Alison Fletcher (Bloomberg): Why integration should be non-negotiable
Corporate treasuries are increasingly moving away from what was once the world’s most common treasury management and risk system: spreadsheets. Instead, treasury professionals are choosing technologies appropriate for their modern, complex global business needs. While specialist technology has unquestioned advantages, it also raises challenges to ensure those systems integrate within their workflow and with each other, ensuring that the return on technology investment is maximized. All too often, the ability of vendor systems to integrate without having to assign the corporate’s own scarce dedicated IT resources is not considered early enough in the process.
Integration has evolved
One important integration factor to consider is ensuring that the corporate’s understanding of integration is the same as the vendor’s understanding. While it is undeniable that integration is an electronic exchange of information, there can be potential for confusion whether all parties are referring to 2nd or 3rd generation capabilities. Basic integration is generally a file-based delivery in scheduled batches, with information flowing in a single direction only. Enterprise integration, however, involves a real-time, automated, two-way exchange using Web Services technology, for example.
Treasury automation should be asset-class agnostic
According to the 2019 FIS Global Treasury Technology Study, adoption of technology versus the continued use of manual spreadsheets varies greatly depending on the asset class that the corporate treasury is trading. As an example, manual processes, which include spreadsheets, for FX are still being used by 28% of survey respondents, while interest rates are at 43% and commodities at 55%. When treasury departments decide to integrate with third-party systems and automate their corporate treasury workflow, the choice of asset class should be irrelevant. The technology already exists for corporations to trade FX, interest rates and commodities electronically and for those trades to flow directly into TMS and risk management systems. The technology also exists for information to flow back and forth between these two systems seamlessly.
The utopian solution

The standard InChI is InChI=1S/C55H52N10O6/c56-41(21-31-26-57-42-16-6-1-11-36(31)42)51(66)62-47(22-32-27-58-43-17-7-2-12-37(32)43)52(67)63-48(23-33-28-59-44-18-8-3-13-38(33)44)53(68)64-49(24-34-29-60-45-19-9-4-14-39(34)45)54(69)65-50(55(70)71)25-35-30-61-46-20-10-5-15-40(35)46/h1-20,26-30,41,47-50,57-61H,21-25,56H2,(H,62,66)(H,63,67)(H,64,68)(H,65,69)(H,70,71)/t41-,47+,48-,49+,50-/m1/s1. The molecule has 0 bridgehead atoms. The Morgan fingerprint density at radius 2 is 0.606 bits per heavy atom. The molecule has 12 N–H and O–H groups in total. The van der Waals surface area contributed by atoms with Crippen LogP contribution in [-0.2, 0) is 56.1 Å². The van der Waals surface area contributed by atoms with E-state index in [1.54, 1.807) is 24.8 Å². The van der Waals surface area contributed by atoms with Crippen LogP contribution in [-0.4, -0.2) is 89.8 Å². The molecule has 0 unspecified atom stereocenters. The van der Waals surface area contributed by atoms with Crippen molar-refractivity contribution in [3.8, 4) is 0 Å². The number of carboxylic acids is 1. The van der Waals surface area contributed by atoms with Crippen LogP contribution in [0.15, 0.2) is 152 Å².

When comparing vendors to streamline treasury workflow, it is not essential to find a vendor that can perform every single stage of the workflow in one solution. In fact, as treasury functions are so diverse, it may be more beneficial to consider a cash management specialist for a TMS and adopt a specialist vendor in financial markets and risk for functions such as electronic trading, confirmation and matching, valuations, hedge accounting and CVA. However, it is necessary that each vendor can fully integrate with each other in a proven, streamlined way to avoid any issues. Diverged systems increase the odds of operational risk and may ultimately impact the productivity of the entire treasury department.
Bloomberg's Multi Asset Risk System (MARS) is fully integrated into FIS Integrity.
A call to action for corporate treasuries
When reassessing existing or assessing potential new technology, a few emerging best practice questions should be at the top of every list to ensure the return in technology spend is both maximized and can achieve the desired efficiency gains. Examine the entire front-to-back workflow by answering the following questions:
Do the proposed vendors integrate with each other? How? What aspects are integrated?
Are both vendors SaaS or is there a mismatch of installed and SaaS? How often are upgrades performed? How will the interface work after the upgrade?
Can the system be tested before going live? Is it the same data that the company needs integrating? Is transformation mapping or consolidation required?
What does the vendor mean by integration? Is there any manual upload/download? Is it two-way? Is it a file-based or service based? Is it scalable?
Who would have to settle the cost for any integration (financial or time cost)? Who supports it if it stops working? How quickly will they respond? How time sensitive is the integration? What service levels are needed from the vendors?
If a new instrument type/asset class is added over time, where does the responsibility lie to ensure a seamless workflow?
Will market data need to be purchased to feed these systems?
Reaping the rewards
A fully integrated corporate treasury workflow provides numerous benefits to corporations. By freeing up human capital within the department, these professionals are able to engage in more strategic projects and undertake more responsibilities, rather than focusing only on manual tasks. More importantly, automated workflows significantly reduce operational risks such as spreadsheet errors. Seamless integration should no longer be regarded as a “nice to have”, but as a truly non-negotiable component of any technology adoption throughout the enterprise